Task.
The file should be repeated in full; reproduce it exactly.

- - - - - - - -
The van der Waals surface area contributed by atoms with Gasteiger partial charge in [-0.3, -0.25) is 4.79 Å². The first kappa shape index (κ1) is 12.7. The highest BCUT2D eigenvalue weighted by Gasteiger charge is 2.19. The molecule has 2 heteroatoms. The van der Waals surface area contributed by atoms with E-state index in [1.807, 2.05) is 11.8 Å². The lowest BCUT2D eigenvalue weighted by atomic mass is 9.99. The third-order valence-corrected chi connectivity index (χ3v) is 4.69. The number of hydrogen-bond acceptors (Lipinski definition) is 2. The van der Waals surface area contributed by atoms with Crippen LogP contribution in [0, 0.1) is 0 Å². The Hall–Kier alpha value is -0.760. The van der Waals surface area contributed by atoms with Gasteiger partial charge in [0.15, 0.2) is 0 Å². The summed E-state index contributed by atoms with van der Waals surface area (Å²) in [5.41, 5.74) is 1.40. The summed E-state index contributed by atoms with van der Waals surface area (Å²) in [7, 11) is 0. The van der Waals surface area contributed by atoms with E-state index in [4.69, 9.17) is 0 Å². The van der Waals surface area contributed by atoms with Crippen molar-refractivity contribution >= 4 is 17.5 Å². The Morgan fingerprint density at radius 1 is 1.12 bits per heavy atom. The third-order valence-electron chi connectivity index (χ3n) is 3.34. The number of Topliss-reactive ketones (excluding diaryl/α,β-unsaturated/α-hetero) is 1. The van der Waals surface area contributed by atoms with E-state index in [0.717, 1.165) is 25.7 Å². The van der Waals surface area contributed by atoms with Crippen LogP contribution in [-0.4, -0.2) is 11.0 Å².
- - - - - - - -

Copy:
The van der Waals surface area contributed by atoms with Gasteiger partial charge in [-0.3, -0.25) is 4.79 Å². The first kappa shape index (κ1) is 12.7. The highest BCUT2D eigenvalue weighted by Gasteiger charge is 2.19. The molecule has 2 heteroatoms. The van der Waals surface area contributed by atoms with E-state index in [1.807, 2.05) is 11.8 Å². The lowest BCUT2D eigenvalue weighted by atomic mass is 9.99. The third-order valence-corrected chi connectivity index (χ3v) is 4.69. The number of hydrogen-bond acceptors (Lipinski definition) is 2. The van der Waals surface area contributed by atoms with Crippen LogP contribution in [0, 0.1) is 0 Å². The Hall–Kier alpha value is -0.760. The van der Waals surface area contributed by atoms with Gasteiger partial charge in [0.15, 0.2) is 0 Å². The summed E-state index contributed by atoms with van der Waals surface area (Å²) in [5.41, 5.74) is 1.40. The summed E-state index contributed by atoms with van der Waals surface area (Å²) in [7, 11) is 0. The van der Waals surface area contributed by atoms with E-state index in [4.69, 9.17) is 0 Å². The van der Waals surface area contributed by atoms with Crippen molar-refractivity contribution >= 4 is 17.5 Å². The Morgan fingerprint density at radius 1 is 1.12 bits per heavy atom. The third-order valence-electron chi connectivity index (χ3n) is 3.34. The number of Topliss-reactive ketones (excluding diaryl/α,β-unsaturated/α-hetero) is 1. The van der Waals surface area contributed by atoms with E-state index in [0.717, 1.165) is 25.7 Å². The van der Waals surface area contributed by atoms with Crippen LogP contribution in [-0.4, -0.2) is 11.0 Å².